Middle Georgia kaolin workers (n = 459) were surveyed for the presence of pneumoconiosis by chest radiograph and for respiratory symptoms by questionnaire. Pulmonary function was measured in all workers by spirometry. The overall prevalence of pneumoconiosis in this population was 9. Read More

View Article

Download full-text PDF

Source
http://dx.doi.org/10.1164/arrd.1983.127.2.215DOI Listing
February 1983
7 Reads

Respiratory disease in a New Mexico population sample of Hispanic and non-Hispanic whites.

Am Rev Respir Dis 1982 Feb;125(2):152-7

To characterize the epidemiologic features of respiratory diseases among Hispanics, we conducted a prevalence survey in Bernalillo County, New Mexico. The ATS-DLD-78 respiratory symptoms questionnaire was completed by 633 Hispanics and 1,038 Anglos (non-Hispanic whites) with an overall response rate of 72%. The prevalence of major respiratory diseases differed between the groups. Read More

View Article

Download full-text PDF

Source
http://dx.doi.org/10.1164/arrd.1982.125.2.152DOI Listing
February 1982
4 Reads

Abnormal cilia in Polynesians with bronchiectasis.

Authors:
S Wakefield D Waite

Am Rev Respir Dis 1980 Jun;121(6):1003-10

Bronchial or nasal ciliated epithelium from 13 patients with bronchiectasis (12 Polynesians and 1 European) was examined by electron microscopy. All cilia examined lacked dynein arams. In 2 patients, this was the only abnormality observed, but in the others, various ciliary abnormalities were present, including cilia with missing tubules, extra tubules, and misplaced tubules, as well as compound cilia, intracytoplasmic cilia, vesiculated cilia, and cilia with long winglike folds. Read More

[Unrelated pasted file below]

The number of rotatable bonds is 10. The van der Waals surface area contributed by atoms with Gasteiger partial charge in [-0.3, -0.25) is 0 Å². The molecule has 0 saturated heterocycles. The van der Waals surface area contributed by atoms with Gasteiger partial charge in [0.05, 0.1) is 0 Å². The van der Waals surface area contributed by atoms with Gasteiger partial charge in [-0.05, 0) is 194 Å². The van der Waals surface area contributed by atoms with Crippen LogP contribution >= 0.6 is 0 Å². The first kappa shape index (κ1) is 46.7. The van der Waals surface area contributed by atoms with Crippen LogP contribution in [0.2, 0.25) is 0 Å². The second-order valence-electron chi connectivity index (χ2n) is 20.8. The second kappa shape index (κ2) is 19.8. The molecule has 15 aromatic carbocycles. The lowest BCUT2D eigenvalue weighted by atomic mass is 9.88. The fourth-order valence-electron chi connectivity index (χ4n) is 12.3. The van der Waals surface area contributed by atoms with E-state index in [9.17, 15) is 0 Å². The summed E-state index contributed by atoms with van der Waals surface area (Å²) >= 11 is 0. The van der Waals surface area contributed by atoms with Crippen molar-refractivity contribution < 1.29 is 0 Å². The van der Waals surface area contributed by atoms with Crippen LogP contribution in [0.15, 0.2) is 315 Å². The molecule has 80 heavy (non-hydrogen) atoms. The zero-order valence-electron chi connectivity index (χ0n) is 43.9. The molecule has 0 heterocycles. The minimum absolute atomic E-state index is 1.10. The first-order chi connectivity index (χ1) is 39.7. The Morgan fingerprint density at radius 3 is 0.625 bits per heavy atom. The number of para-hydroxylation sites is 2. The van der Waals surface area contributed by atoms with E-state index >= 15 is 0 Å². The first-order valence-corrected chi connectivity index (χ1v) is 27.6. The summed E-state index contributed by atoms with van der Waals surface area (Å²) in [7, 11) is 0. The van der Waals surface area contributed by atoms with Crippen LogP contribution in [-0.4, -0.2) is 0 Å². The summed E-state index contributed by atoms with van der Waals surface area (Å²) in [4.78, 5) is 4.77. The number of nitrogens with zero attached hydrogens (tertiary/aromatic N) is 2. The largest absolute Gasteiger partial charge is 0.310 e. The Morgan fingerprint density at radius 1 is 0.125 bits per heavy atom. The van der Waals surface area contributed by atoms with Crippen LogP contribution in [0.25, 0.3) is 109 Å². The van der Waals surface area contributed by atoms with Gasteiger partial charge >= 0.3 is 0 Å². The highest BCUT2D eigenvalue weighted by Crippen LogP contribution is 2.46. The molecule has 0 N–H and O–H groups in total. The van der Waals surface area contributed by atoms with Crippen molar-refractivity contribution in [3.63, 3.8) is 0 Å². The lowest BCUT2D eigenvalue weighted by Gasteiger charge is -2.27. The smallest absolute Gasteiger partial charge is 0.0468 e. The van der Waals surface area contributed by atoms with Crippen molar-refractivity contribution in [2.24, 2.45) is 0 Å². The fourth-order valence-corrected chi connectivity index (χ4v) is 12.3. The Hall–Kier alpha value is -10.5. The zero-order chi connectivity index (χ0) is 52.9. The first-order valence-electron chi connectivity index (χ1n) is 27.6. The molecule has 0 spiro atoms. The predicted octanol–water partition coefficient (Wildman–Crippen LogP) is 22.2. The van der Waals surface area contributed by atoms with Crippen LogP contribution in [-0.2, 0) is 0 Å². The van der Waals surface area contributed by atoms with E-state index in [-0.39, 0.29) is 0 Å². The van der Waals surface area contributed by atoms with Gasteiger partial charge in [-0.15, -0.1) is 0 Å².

View Article

Download full-text PDF

Source
http://dx.doi.org/10.1164/arrd.1980.121.6.1003DOI Listing
June 1980
7 Reads

Lung function in children with sickle cell anemia.

Am Rev Respir Dis 1979 Jul;120(1):210-4

Lung volumes and expiratory flows were measured in 12 children with sickle cell anemia and 12 height-matched black control subjects. Diffusing capacity of the lung for CO, pulmonary capillary blood volume, the membrane component of diffusing capacity, arterial blood gases on breathing room air and 100 per cent O2 were measured in the subjects with sickle cell anemia. The lung volumes and expiratory flows of subjects with sickle cell anemia were no different from those of the control subjects. Read More

View Article

Download full-text PDF

Source
http://dx.doi.org/10.1164/arrd.1979.120.1.210DOI Listing
July 1979
13 Reads

Racism in coccidioidomycosis?

Authors:
M Huppert

Am Rev Respir Dis 1978 Oct;118(4):797-8

View Article

Download full-text PDF

Source
http://dx.doi.org/10.1164/arrd.1978.118.4.797DOI Listing
October 1978
9 Reads

Lung function among black and white children.

Am Rev Respir Dis 1976 Nov;114(5):955-9

Racial differences in ventilatory lung function were evaluated in a community study of 393 children (158 blacks, 235 whites). Mean forced vital capacity was 18 per cent larger in nonsmoking white males than in nonsmoking black males, and 11 per cent larger in nonsmoking white females than in nonsmoking black females. Similar differences were observed for the 1-sec forced expiratory volume and for the maximal expiratory flow at 50 per cent of the vital capacity. Read More

View Article

Download full-text PDF

Source
http://dx.doi.org/10.1164/arrd.1976.114.5.955DOI Listing
November 1976
3 Reads

Use of the productive cough test to confirm presence of respiratory symptoms in school-age children.

Am Rev Respir Dis 1975 Sep;112(3):461-3